Community bank shares its recipe for success on its 40th anniversary

A customer in Countryside Bank's Countryside branch.

By Yimian Wu

How does a small, privately-owned community bank compete against the dominant banking giants?

Cultivating long-term personal relationships, developing niche products and embracing innovation such as a total interior redesign is how 40-year-old Countryside Bank survived a painful Recession-bred crisis and resumed profitable growth.

“Once when we were in Paris,” recalled Chicago customer Karen Fort, “we tried to use our debit cards and the machine wouldn’t take it. So Keith called the bank and they said ‘Hello, Mr. Fort! Sure.’ and they punched the numbers in the computer and they said, ‘Now try it again.’ In Paris, it worked.”

The Forts live across the street from Countryside Bank’s branch on Belmont Avenue on Chicago’s North Side. Keith said, “This is the only bank where when I walk in the door, the teller looks up and calls me by name.”

 New Look and New Feature

Seeking to break out of the pack, the bank undertook a rebranding campaign that included shortening its name from State Bank of Countryside, the southwest suburb where it was founded in 1975, making its website more user-friendly, and renovating its five locations with a modern appearance.

Once elaborately ornamented with marble desks and floral wallpaper, the main bank’s interiors now look modern and fun. Two teller pods replaced the eight teller windows, and waiting lines vanished because of new lounge areas where clients wait and enjoy refreshments. Instead of brochures, the bank provided tech bars with touch screens allowing clients to learn about its products.

“Brochures are very old school,” said Senior Marketing Assistant   Erica McKee. “People just don’t like to have lots of stuff. They’d rather either look at it, or e-mail it to themselves, or if they do want the sheets, they have the ability to print them.”

“I hate to say it,” admitted Co-president John Wheeler after the bank’s rebranding campaign launched in February, “but it is a commodity business to a certain extent. So you do have to differentiate to show why you are different.”

The other co-president is John’s brother Bill; they’re sons of the bank’s founder, Jack Wheeler.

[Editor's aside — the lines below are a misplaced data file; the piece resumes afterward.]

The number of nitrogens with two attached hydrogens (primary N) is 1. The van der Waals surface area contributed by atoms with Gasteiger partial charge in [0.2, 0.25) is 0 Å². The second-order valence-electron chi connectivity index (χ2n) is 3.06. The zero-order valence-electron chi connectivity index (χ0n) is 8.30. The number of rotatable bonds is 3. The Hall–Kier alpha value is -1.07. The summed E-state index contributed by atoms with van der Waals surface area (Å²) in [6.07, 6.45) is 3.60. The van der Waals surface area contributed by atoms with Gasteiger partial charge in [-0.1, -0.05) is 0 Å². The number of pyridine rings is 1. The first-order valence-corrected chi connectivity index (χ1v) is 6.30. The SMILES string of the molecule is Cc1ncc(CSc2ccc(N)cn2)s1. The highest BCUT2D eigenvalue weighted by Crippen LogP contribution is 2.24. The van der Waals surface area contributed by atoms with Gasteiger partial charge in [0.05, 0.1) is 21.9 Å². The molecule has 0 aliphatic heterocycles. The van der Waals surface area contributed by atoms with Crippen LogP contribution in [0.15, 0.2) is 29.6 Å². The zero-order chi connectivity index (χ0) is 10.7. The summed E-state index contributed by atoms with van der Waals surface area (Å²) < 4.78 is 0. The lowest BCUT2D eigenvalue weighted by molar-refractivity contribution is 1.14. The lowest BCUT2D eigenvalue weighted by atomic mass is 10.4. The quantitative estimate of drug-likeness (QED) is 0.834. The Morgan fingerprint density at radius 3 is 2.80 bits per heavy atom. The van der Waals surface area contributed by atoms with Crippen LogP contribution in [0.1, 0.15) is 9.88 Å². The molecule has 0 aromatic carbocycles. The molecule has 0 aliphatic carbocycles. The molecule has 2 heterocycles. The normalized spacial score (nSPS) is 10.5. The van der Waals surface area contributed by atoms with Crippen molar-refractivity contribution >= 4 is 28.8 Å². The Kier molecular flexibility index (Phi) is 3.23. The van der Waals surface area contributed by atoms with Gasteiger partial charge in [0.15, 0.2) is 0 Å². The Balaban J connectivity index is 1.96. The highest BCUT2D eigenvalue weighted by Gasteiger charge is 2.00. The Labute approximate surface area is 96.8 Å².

Surviving the Recession

Like many U.S. banks, Countryside was hit hard in the Great Recession of 2008-2010, suffering huge losses that caused a capital inadequacy and forced a great contraction.

In 2006 the bank’s total assets were $1.1 billion and net income was $39 million. However, from 2008 to 2013, due to a heavy focus on real estate construction loans, the bank experienced four years of losses from 2009 to 2012, and its assets shrank to $568.9 million in 2013.

At the end of 2008, according to John Wheeler, the bank started to take aggressive actions, from auctioning properties to raising capital to save the bank. In 2013 the bank had a major turnaround  with net income of $8.4 million.

Last year Countryside increased net income to $10.5 million and total assets to $589.8 million. The critical Tier One capital ratio increased to a comfortable 13 percent. The ratio of the loan loss provision to average assets decreased to 0.53 from 2.61 in 2009. So the bank was released from a 2012 consent order with the Federal Deposit Insurance Corp last year.

Coming out of the crisis, Wheeler said, he would not forget the lesson learned. He also said, “having the same ownership group for 40 years has allowed us to really take a long-term view.” The Wheeler family owns the holding company of the bank.

He said that every year the bank holds celebrations for five-year, 10-year and 15-year employees. “Even when we were losing tens of million dollars a year, we did not lay off employees,” he added. Currently, the bank has around 80 employees.

Construction Payout Loans

Wheeler said a niche product is critical to compete with other banks in the fragmented industry. So for many years Countryside has specialized in construction payout loans, which simplify and expedite payments to sub-contractors on construction projects.

“Sub-contractors will turn in the paper and sign off from their general contractors and give it to us and we quickly process it and they walk away with a check. If they are waiting for a title company, it takes a while,” said McKee, the marketing assistant.

Construction payout loans represent over half  the bank’s total loans.

In fact, the bank’s rebranding centered on the concept of “builder.” John Wheeler said, “A brand isn’t what you think you are. It is what customers think you are.

“We have these customers who are builders,” he went on. “We start to think everybody is a builder. People build families. They build their savings. They build their future. They build their dreams. When you build, you are growing,” he added.

The bank finally came up with a one-line motto: “It’s grow time.”

“One of the great joys in banking is that it is symbiotic. When your customers are profitable, you are profitable. It’s kind of a win-win,” explained Wheeler.

The bank also encourages engagement with children. It added gaming stations for children in each location so that children can play when they are waiting for their parents.

It also urges children to open saving accounts, with a minimum of only $5. Financial literacy games, such as a cash puzzle, are also provided in its website for children. “It is part of the community and it is part of family. Even for a little kid, we want to teach them the value of savings,” said Wheeler.

Photo at top: A customer in the home office of Countryside Bank.(Yimian Wu/Medill)